An international merger and a murder mystery scaffold all of this. A pistol appears in the first act. There’s a faithless husband, a saintly doctor, a missing note, a purloined key, a fake alibi, a roving reporter, shadows on a blind, inscrutable foreigners and long discussions about opportunity and motive. These shenanigans do not convince. Nor does the rather odd incident in which a lifelong playboy bachelor suddenly ditches the chaste object of his many years of adoration when she says the wrong thing; spurns her utterly, and almost immediately thereafter, falls instantly in love with the perfect (much younger) woman who has admired him from afar and is only in the book for that plot point.

So, this book and its characters are vapid, generally pretty, overrated and rather amusing. We feel that at times Keyes is as contemptuous of her characters as she is adoring. She knows that they are all rather silly and tasteless. If you like that kind of society, now and then, then this will amuse you.

[* Sounds like the kind of Louisianan fare described by A.J. Liebling – ed.]

Ezekiel 25:17. “The path of the righteous man is beset on all sides by the inequities of the selfish and the tyranny of evil men.”

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A Poor Thing Indeed

February 3, 2024 | Posted by Lesley Jakobsen | FILM, THUMBNAIL REVIEWS |

Poor Things (Directed by “Yorgos” Lanthimos – 2023)

What do Lanthimos’ “Poor Things” and M. Night Shamalayan’s “The Village” films have in common? They are the latter works of erstwhile promising directors. Lanthimos’s “The Lobster” is fabulous. As is the rightfully feted Night Shamalayan’s “The Sixth Sense”. Original, surprising and engaging works. After that, Shamalayan made the hold-your nose “The Village.” Lanthimos took a step down to the so-so “Killing of a Sacred Deer” and then nosedived. “Poor Things” is twaddle. Sadly, it looks like it’s all over for these two.

“Poor Things” has beguiled critics with its steampunk, big-sleeved art direction. But that’s all there is. The task of the aesthetic is to distract the poor viewer from the tired plot, the thin characters and heavy-handed message. Dr. Godwin “God” Baxter (Willem Dafoe) is a mad scientist of the old kind. (Yes, like Frankenstein, yawn). He creates “Bella”, a monstrous meld of an adult suicide and the brain of her baby. Bella lurches about à la Elsa Lanchester and refers to herself in the third person. There’s no sense to the rate at which, or how, she develops. We are enjoined to see the uninhibited toddler in a woman’s body, which seems counterproductive, given this film’s alleged “feminist” purpose.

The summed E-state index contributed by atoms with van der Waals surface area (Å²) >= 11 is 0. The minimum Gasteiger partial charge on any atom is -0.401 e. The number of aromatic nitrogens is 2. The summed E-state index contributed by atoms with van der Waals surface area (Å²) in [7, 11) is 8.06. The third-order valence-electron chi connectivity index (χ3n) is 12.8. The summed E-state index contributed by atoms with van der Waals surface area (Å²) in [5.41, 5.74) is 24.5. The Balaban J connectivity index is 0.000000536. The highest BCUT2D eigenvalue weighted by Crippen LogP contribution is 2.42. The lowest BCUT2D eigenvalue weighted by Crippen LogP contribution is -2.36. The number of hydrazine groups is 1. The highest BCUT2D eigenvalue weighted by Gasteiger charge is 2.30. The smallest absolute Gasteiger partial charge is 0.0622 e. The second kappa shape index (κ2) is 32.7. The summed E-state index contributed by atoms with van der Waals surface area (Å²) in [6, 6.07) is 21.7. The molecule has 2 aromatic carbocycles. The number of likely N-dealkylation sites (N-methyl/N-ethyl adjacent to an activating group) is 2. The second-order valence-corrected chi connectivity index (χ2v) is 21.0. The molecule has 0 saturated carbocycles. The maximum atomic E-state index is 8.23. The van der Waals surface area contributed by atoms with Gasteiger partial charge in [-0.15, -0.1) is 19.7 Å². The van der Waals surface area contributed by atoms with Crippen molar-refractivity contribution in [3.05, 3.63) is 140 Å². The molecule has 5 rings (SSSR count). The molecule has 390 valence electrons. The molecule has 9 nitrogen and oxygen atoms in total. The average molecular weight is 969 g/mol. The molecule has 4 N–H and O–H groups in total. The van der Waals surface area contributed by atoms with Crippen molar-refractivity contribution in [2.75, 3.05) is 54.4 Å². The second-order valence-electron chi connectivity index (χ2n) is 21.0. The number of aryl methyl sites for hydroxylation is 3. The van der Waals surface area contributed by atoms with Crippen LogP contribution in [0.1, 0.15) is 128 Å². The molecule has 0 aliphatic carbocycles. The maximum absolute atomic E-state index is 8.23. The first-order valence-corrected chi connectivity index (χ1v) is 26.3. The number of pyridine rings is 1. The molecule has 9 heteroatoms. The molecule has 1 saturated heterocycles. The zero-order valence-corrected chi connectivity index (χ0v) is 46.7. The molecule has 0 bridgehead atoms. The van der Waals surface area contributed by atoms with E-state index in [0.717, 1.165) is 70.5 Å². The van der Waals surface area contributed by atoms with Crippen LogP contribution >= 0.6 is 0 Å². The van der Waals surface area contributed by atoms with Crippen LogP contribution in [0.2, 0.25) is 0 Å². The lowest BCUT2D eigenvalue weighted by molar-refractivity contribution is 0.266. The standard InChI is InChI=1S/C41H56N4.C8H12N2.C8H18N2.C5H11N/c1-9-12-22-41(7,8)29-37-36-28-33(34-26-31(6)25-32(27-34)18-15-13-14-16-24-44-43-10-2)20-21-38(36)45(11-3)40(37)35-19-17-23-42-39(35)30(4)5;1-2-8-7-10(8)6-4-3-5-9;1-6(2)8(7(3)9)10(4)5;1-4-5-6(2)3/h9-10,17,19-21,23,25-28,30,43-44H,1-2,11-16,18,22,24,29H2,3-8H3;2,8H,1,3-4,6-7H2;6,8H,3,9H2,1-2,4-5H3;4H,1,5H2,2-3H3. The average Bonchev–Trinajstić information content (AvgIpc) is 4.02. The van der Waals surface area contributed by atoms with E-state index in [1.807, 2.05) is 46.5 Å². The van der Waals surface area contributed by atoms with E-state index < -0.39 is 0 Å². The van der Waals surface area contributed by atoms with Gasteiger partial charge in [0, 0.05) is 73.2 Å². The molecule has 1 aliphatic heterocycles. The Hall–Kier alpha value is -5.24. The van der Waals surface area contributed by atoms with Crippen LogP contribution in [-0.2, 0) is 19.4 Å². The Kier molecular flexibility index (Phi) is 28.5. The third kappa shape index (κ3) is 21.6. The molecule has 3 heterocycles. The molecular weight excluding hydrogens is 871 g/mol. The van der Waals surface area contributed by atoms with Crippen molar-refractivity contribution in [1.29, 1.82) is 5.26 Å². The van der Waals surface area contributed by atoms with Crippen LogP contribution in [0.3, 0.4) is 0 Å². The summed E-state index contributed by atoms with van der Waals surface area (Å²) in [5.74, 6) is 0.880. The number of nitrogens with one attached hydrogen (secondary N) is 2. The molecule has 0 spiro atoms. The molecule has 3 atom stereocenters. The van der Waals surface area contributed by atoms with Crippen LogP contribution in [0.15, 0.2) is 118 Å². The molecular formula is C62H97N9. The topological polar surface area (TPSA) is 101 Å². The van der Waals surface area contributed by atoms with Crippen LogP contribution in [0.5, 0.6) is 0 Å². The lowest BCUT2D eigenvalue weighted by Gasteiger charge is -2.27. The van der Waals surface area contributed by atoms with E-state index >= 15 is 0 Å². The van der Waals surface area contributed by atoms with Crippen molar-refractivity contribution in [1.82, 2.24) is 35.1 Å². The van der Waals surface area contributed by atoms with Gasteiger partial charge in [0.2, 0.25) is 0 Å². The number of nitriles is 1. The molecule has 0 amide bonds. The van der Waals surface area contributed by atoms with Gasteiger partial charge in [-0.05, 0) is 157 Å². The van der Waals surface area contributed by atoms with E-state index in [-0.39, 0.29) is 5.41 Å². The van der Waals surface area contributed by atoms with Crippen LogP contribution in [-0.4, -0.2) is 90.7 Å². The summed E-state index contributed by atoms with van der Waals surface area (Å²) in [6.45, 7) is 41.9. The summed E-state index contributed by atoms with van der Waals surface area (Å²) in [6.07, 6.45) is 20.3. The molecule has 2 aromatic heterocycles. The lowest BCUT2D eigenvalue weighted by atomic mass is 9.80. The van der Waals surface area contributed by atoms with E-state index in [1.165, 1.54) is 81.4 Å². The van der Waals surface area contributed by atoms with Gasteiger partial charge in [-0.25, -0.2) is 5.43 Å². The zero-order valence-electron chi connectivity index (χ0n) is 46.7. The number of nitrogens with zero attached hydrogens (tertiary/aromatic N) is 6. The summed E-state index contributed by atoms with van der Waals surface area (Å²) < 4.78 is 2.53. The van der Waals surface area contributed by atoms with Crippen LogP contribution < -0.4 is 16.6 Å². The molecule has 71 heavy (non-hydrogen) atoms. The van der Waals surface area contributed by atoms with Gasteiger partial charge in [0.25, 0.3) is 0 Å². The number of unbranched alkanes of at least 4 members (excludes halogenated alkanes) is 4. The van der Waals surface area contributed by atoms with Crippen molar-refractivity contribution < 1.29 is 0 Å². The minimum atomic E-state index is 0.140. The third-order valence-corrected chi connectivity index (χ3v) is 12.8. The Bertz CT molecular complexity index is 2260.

Bella wants to be independent, so she goes off with seedy adventurer Duncan Wedderburn (Mark Ruffulo). Ruffulo is too old and soft-centred for this role. Dashing and irresistible he is not. Bella enjoys her independence – being locked in a chest, abducted, dancing like a maniac, working in a brothel – all the great feminist desires. She has already decided that when the fun is over she will go home and marry weedy needy Max (Ramy Youssef). As all good feminists do.

By the time Bella gets home, the viewer is sick and tired of seeing Emma Stone in every kind of see-through outfit, writhing away joylessly. Hitched to a sadist who caused her inner adult to suicide, she escapes and takes over God’s conceit of playing Dr. Moreau.

Stone does well enough with the clumsy script. The viewer cannot, however, say how Willem Dafoe performed because his entire performance is a mass of gruesome facial scar makeup and stomach tubes.  Like Bella herself, “Poor Things” is a ghastly, humourless hybrid, with no sense of timing and no soul.

OK, she dances better than Florence Foster Jenkins